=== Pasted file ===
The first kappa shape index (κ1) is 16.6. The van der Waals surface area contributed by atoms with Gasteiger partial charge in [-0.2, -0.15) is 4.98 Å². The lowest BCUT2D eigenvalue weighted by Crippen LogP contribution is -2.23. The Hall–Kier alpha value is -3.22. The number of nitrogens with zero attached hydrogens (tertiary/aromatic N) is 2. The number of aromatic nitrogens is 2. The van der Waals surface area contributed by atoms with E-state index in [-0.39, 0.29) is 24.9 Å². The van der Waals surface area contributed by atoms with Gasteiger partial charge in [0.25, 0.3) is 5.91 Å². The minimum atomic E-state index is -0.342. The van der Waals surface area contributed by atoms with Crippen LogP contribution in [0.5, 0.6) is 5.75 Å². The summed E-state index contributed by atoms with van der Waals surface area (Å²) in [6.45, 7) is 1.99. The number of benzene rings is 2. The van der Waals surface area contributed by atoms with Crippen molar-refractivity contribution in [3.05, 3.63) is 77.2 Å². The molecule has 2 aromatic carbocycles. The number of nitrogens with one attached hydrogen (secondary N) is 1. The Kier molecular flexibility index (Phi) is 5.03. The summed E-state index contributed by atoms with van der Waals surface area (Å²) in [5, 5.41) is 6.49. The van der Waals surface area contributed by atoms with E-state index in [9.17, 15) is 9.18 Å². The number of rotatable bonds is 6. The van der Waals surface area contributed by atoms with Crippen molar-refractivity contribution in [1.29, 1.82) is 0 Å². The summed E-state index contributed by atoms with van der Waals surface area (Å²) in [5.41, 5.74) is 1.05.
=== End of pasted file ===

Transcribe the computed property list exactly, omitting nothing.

The first kappa shape index (κ1) is 16.6. The van der Waals surface area contributed by atoms with Gasteiger partial charge in [-0.2, -0.15) is 4.98 Å². The lowest BCUT2D eigenvalue weighted by Crippen LogP contribution is -2.23. The Hall–Kier alpha value is -3.22. The number of nitrogens with zero attached hydrogens (tertiary/aromatic N) is 2. The number of aromatic nitrogens is 2. The van der Waals surface area contributed by atoms with E-state index in [-0.39, 0.29) is 24.9 Å². The van der Waals surface area contributed by atoms with Gasteiger partial charge in [0.25, 0.3) is 5.91 Å². The minimum atomic E-state index is -0.342. The van der Waals surface area contributed by atoms with Crippen LogP contribution in [0.5, 0.6) is 5.75 Å². The summed E-state index contributed by atoms with van der Waals surface area (Å²) in [6.45, 7) is 1.99. The number of benzene rings is 2. The van der Waals surface area contributed by atoms with Crippen molar-refractivity contribution in [3.05, 3.63) is 77.2 Å². The molecule has 2 aromatic carbocycles. The number of nitrogens with one attached hydrogen (secondary N) is 1. The Kier molecular flexibility index (Phi) is 5.03. The summed E-state index contributed by atoms with van der Waals surface area (Å²) in [5, 5.41) is 6.49. The van der Waals surface area contributed by atoms with E-state index in [9.17, 15) is 9.18 Å². The number of rotatable bonds is 6. The van der Waals surface area contributed by atoms with Crippen molar-refractivity contribution in [1.29, 1.82) is 0 Å². The summed E-state index contributed by atoms with van der Waals surface area (Å²) in [5.41, 5.74) is 1.05.